MSCI and China’s A shares

A few days ago, MSCI, the premiere authority on the structuring of stock market indices around the world, declared that it had been carefully considering adding Chinese A shares to its Emerging Market indices–and concluded that it would not yet do so.

What is this all about?

MSCI

MSCI (Morgan Stanley Capital International) creates indices that investment management companies use to construct their products–both index and actively managed– and to benchmark their performance.

Having a certain stock, or a set of stocks, in an index is a big deal.   For passive investors, it means that they must hold either the stocks themselves or an appropriate derivative.  Either way, client money flows into the issues.

For active investors, they’re forced to at least research the names and keep them on their radar.  If they don’t hold a certain stock or group, they’re at least tacitly betting that the names in question will underperform.

 

If we measure economic size using Purchasing Power Parity, China is the largest in the world.  It seems odd that the country not be fully represented in at least Emerging Markets indices.

 

China

Beijing, in the final analysis, would like to have international investors studying A shares deeply and buying and selling them freely.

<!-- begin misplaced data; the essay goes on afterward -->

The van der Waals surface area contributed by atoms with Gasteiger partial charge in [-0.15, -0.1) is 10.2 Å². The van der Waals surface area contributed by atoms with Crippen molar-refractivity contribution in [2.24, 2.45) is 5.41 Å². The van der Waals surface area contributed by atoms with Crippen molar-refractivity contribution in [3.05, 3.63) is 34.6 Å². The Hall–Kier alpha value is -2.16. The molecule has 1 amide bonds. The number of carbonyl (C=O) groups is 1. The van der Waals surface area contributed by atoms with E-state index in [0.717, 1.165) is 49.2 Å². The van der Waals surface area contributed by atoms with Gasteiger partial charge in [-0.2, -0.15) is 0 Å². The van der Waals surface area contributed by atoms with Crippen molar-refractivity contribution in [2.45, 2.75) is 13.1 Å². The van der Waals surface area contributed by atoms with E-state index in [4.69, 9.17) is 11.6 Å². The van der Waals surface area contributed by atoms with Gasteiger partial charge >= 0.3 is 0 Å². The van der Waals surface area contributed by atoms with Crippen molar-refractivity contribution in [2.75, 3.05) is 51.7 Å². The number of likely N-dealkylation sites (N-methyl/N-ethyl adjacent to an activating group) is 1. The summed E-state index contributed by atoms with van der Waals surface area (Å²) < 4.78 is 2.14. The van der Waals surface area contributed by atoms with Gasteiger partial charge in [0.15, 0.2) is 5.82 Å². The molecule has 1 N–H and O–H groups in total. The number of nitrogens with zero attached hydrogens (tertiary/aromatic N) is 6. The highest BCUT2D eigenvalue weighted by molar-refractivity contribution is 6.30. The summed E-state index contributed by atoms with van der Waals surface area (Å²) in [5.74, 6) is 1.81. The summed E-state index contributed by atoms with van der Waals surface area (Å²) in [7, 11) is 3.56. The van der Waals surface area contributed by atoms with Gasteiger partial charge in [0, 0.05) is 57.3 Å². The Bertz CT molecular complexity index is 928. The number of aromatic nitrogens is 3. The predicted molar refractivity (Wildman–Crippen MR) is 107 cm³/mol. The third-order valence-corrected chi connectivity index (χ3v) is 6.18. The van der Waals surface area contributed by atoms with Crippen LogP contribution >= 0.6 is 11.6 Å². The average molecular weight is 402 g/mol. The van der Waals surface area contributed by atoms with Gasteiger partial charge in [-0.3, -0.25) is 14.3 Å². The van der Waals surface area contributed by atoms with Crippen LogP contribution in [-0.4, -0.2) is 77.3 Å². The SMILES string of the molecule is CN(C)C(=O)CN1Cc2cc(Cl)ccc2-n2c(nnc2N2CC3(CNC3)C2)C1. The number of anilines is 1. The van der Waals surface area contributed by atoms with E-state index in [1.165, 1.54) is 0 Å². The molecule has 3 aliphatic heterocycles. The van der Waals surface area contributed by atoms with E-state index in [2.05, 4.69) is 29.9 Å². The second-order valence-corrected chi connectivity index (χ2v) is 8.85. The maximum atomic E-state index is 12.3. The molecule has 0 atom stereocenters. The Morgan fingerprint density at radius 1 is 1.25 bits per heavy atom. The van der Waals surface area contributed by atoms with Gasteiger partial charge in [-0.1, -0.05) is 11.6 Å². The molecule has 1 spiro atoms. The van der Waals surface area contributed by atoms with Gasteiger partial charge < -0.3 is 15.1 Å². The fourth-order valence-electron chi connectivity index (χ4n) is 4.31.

How so?

In many ways, the story of the growth of the Chinese economy over the past three decades has been one of slow replacement of the central planning attitude of large, stodgy state-owned enterprises with the dynamism of more market based rivals.  The heavy lifting has been done by constant political struggle against powerful entrenched, backward-facing, political interests that even today control some state-owned enterprises.  It would be nice for a change to have the market do some of the work–by bidding up the stocks of firms that increase profits and punishing those that simply waste national resources.

 

In addition, Beijing now seems to believe that freer flow of investment capital in and out of China can act as a safety valve to counteract the extreme boom/bust tendency that the country’s domestic stock markets have exhibited in the past.

 

the burning issue?

Foreign access to the A share market is still too limited.

Fir some years, China has had a cumbersome apparatus that allows large foreign institutions to deposit specified (large) sums of money inside China and use the funds to buy and sell stocks.  But becoming a so-called qualified foreign institutional investor and operating within government-set constraints is a pain in the neck.  It’s never been a popular route.

Recently, Beijing has begun to allow investment money to flow more freely between Hong Kong and Shanghai.  A HK-Shenzen link is apparently also in the offing.

In MSCI’s view, this isn’t enough free flow yet.  I think that’s the right conclusion.  Nevertheless, weaving A shares into MSCI indices is only a question of time.

my thoughts

As professional securities analysts from the US and elsewhere turn their minds to A shares, there stand to be both big winning stocks and equally large losers.  The big stumbling block will be getting reliable information to use in sorting the market out.

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